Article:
For that reason, many players do not take the full amount of Odds even if it is offered. They don’t take it even if they theoretically could based on the amount in their stack.

I sometimes play negative expectation Craps for fun, and I do not Take the full amount of Odds because I only buy-in for a cheap $40-$100 and want to spend some time at the table if I am going to do that. However, it is important to Take as much in Odds as you are comfortable with.

If you look at the Pass Line with a 1.41% House Edge, then the Odds bet at least mitigates that in the sense that your total action comes in at a lower House Edge and expected loss. This is true no matter how much you take in Odds. Let’s look at three Pass Line bets vs. one Pass Line bet with 2x Odds:

Three Pass Line bets of $5 each result in a total of $15 made in Pass Line bets, the expected loss on those three bets is 15 * .0141 = $0.2115.

Alternatively, if you make one Pass Line bet, a point is established, and you make a $10 Odds Bet, then your effective House Edge on that total action is:

.0705/15 = .0047 or 0.47%. Much better.

Of course, you can only Take that Odds bet if a Point is established, so let’s look at the total House Edge (combined) based on the probability of a Point being Established:

(5 * 12/36) + (15 * 24/36) = 11.66667 (Average Total Bet)

With that average total bet and an expected Pass Line loss of .0705, your combined House Edge is .0705/11.66667 = 0.00604285541 or 0.6042855%.

As you can see, that is more than 2x less than the House Edge of the Pass Line bet alone.

Some casinos offer huge odds potential, occasionally as much as 100x Odds, so let’s see what that does to our combined House Edge:

(5 * 12/36) + (505 * 24/36) = 338.33333333 (Average Total Bet)

Now, we look at the combined House Edge given the same expected Pass Line loss of .0705, thus:

.0705/338.333333333 = 0.00020837438 or 0.020837438%

What that means is that your combined action would have a RTP of 99.979162562%.

In other words, the combined effect works out that the entire game is very close to a **break-even proposition on your total action!**

On the other hand, there are some players who will not take Odds, but will very happily toss out four bucks to put a dollar on each of the Hard Ways every time a Point is Established. (If they don’t have Hard Ways already). Instead of making bets with a horrible House Edge working against them, they could simply add $1 (or $2 on a Five or Nine) and have a $5-$6 Odds bet which will reduce their **combined House Edge rather than increase it dramatically!**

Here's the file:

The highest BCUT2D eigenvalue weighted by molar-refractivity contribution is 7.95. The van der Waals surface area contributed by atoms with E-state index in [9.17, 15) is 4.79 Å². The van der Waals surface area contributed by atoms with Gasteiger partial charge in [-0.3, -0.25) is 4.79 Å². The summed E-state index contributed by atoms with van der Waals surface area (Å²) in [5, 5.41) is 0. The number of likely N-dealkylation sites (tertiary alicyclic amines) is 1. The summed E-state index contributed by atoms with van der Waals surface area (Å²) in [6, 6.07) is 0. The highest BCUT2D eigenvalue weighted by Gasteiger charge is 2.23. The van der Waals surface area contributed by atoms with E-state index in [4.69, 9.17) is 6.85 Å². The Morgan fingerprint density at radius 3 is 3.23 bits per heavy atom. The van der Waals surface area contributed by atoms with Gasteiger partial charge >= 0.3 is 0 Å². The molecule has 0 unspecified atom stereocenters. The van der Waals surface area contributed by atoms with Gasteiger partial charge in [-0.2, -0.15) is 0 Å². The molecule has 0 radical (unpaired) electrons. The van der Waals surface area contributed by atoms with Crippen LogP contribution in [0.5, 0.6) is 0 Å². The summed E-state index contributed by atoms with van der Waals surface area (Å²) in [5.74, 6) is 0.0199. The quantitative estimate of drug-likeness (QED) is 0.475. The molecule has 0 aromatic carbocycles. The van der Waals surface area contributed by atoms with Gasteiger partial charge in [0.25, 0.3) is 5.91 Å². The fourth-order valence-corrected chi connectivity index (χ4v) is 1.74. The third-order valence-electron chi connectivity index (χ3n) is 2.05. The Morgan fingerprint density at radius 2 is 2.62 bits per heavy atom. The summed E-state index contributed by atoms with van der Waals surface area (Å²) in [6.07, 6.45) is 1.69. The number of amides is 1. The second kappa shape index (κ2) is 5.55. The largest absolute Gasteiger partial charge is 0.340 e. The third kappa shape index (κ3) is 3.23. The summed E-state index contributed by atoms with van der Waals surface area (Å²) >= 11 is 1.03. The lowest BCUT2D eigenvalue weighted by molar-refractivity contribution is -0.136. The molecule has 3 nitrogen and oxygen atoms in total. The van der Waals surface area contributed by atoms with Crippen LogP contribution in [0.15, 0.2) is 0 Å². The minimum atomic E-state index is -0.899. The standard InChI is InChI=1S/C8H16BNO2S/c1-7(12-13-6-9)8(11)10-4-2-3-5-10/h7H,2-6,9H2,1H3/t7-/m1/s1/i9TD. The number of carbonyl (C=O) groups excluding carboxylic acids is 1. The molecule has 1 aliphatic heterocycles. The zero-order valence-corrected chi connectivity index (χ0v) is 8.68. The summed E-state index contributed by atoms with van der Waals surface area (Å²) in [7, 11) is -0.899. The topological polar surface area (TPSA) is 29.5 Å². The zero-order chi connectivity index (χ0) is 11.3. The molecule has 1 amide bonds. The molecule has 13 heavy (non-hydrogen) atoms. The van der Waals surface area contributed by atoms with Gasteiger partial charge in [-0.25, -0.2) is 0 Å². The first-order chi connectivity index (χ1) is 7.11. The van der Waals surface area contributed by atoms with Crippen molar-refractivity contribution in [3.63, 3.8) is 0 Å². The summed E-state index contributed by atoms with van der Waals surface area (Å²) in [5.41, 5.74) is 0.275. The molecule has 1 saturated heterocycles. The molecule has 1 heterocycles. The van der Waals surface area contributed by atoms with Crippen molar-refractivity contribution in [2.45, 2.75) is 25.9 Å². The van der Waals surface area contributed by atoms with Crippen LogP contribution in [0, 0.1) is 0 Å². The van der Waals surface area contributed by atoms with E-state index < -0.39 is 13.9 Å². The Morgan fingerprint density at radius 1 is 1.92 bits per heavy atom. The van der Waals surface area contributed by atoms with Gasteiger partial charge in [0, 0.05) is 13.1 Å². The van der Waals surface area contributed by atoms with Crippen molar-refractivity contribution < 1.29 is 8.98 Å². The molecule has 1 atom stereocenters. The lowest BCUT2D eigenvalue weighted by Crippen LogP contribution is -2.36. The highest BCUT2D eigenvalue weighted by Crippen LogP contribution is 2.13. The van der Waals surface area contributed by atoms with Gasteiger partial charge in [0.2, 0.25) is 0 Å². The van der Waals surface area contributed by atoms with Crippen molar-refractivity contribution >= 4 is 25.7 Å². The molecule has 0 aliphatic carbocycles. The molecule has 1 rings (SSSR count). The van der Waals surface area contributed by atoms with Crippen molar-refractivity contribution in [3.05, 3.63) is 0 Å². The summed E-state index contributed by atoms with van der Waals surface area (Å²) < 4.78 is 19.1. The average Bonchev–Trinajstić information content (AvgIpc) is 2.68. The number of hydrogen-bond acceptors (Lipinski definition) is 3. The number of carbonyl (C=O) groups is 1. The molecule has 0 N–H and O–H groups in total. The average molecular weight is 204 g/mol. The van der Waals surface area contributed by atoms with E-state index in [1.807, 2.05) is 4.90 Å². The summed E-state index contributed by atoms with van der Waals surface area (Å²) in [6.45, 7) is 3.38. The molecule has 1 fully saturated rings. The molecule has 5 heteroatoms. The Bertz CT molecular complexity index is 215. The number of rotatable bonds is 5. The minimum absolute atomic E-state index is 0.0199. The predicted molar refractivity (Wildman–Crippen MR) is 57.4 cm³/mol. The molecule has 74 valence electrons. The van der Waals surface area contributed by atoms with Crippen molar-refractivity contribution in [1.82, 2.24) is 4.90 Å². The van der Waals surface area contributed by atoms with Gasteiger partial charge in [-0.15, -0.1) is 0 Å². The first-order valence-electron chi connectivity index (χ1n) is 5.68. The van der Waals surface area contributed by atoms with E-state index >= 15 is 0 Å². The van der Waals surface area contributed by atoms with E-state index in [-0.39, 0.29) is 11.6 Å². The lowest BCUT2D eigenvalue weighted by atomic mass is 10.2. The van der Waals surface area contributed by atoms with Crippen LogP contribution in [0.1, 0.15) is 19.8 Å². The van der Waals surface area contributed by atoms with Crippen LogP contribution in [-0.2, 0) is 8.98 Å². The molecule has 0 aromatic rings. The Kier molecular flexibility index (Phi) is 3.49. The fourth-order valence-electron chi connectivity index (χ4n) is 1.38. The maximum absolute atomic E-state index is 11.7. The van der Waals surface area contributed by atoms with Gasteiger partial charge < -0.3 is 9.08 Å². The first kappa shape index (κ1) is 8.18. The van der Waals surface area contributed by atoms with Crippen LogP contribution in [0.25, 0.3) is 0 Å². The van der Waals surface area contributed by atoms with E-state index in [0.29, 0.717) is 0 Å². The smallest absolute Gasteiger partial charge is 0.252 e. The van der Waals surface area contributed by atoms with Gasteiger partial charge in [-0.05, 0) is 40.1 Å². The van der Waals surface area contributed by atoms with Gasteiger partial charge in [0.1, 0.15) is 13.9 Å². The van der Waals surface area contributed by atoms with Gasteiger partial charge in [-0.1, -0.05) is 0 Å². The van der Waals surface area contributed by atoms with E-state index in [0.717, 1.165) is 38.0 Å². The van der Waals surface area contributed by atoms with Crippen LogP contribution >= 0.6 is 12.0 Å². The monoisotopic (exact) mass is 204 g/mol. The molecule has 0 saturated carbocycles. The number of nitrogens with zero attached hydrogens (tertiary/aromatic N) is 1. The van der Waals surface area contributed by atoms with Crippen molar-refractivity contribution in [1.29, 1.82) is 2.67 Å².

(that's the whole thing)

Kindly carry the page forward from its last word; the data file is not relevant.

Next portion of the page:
### 3.) Two Negatives Don’t Equal a Positive When Subtracting

There are players out there who think that combining Craps bets that each have an RTP of less than 100%, which means they have an expected loss, will somehow contribute to them winning money.

If you just read the above sentence, you already know that is nonsense. Craps is a game that should be played recreationally (unless you can identify an edge with a promotion) and is meant to be fun. It wouldn’t be Craps if the casino did not expect to win in the long run, they’d be saying, *“ Oh, Crap!,”* instead.

In the new Craps Strategy Guide, I will detail a couple of different combinations of bets that people sometimes believe work, so we will not repeat that here. What I will do is briefly detail the most common system for Craps, known as the Martingale System.

## The Martingale System

The first thing that a Craps player needs to understand is no betting system works. When you make bets that result in an expectation of losing money, then more bets accomplish nothing other than adding to the amount of money that you expect to lose. In the short run, betting systems that are intentionally designed to have a high probability of profit (small) but a small probability of losses (huge) may seem to work, but that huge loss is looming inevitably around the corner.

The Martingale System is one such system with a simple tenet: Double your bet after every time you lose, and then when you finally do win, you will be ahead the amount of your first bet.

That part is correct, but it does not change the Expected Loss and does nothing to mitigate the House Edge.

I always tell people to look at the Martingale as one bet that something will not happen, and that’s the way we will do it today. We are going to look at a four-step Martingale system. That means we will take $75 to try to win $5, but if we lose four in a row, we will give up.

I should also briefly point out that not only does the Martingale System suck, but the game of Craps (which it is most commonly applied to) is not even the best game for it. One example of a better Martingale game would be the Player bet on Baccarat, as that has a lower house edge than either of the Line Bets at Craps.